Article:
demands equality between men and women amongst the arts. "There aren't enough movies/TV shows directed/written by women!" and "Women deserve to be better written!" are some of the most common cries towards Hollywood. Towards literature however? It's much more tame.
Perhaps it is because there have been countless pieces of literature that have an air of feminism. Jane Austen's work has been said to have such themes. (Well, that's what I've been told.) Indeed, many of her protagonists are independent-minded women, so I got curious about what Austen had to offer.
After failing to make a dent in Pride and Prejudice, I opted for her other famed novel Sense and Sensibility. I was taken by Austen's words but like as I did with Pride and Prejudice, it took me a while to fully grasp them. I very much enjoyed the story Austen told even if I did find it a bit long-winded.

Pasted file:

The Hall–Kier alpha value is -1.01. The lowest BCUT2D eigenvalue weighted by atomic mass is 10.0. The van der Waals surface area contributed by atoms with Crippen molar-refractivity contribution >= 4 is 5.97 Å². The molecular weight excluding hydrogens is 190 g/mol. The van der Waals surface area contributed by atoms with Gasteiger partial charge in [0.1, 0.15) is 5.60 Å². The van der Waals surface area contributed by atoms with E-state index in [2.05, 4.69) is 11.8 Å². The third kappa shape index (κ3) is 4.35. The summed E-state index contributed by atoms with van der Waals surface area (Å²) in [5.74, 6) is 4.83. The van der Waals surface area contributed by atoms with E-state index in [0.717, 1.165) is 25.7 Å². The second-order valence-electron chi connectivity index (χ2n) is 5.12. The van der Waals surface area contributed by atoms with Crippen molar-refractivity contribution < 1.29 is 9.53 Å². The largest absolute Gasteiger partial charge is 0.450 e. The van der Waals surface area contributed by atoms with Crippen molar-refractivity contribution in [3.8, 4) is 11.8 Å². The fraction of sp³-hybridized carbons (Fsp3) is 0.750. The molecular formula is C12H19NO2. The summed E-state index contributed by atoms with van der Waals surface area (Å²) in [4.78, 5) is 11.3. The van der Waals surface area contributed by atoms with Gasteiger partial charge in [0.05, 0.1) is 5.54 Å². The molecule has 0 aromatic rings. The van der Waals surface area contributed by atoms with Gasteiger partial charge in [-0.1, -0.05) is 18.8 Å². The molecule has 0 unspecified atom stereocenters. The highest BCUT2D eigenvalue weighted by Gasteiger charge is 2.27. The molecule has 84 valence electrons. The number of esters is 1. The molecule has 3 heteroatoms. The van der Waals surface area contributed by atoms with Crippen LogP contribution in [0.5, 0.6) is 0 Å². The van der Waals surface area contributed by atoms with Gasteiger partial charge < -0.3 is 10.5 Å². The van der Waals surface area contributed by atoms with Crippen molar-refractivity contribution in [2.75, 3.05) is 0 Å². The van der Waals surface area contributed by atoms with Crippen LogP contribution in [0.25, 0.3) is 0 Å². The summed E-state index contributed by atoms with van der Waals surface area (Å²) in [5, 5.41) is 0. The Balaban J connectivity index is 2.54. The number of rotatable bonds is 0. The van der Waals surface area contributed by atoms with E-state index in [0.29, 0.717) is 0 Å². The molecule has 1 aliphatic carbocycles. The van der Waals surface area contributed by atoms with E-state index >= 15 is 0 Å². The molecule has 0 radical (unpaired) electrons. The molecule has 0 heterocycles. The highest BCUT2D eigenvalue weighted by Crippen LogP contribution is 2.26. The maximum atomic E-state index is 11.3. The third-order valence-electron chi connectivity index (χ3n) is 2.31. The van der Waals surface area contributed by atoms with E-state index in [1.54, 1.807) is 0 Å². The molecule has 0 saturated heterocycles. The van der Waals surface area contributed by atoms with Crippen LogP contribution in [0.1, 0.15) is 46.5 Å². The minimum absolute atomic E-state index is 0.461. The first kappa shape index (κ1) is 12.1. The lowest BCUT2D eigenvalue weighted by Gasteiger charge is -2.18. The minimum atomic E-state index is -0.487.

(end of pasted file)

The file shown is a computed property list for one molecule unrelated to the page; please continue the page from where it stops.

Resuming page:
A few tweaks to the original text aside (most noticeably an age lift for a few characters), Ang Lee's adaptation stays fairly true to Austen's novel. And thanks to the work from Emma Thompson, Kate Winslet and Alan Rickman (they have some of the most heartbreaking expressions I've ever seen), the film is just marvelous. (If you didn't smile from the ending, don't even talk to me.)
But which of the two to recommend? Austen's novel is rather poetic as is Lee's film. But the film is easier to follow than the novel. (At least in my eyes anyway.) So I suppose the verdict is clear then.
What's worth checking out?: The movie.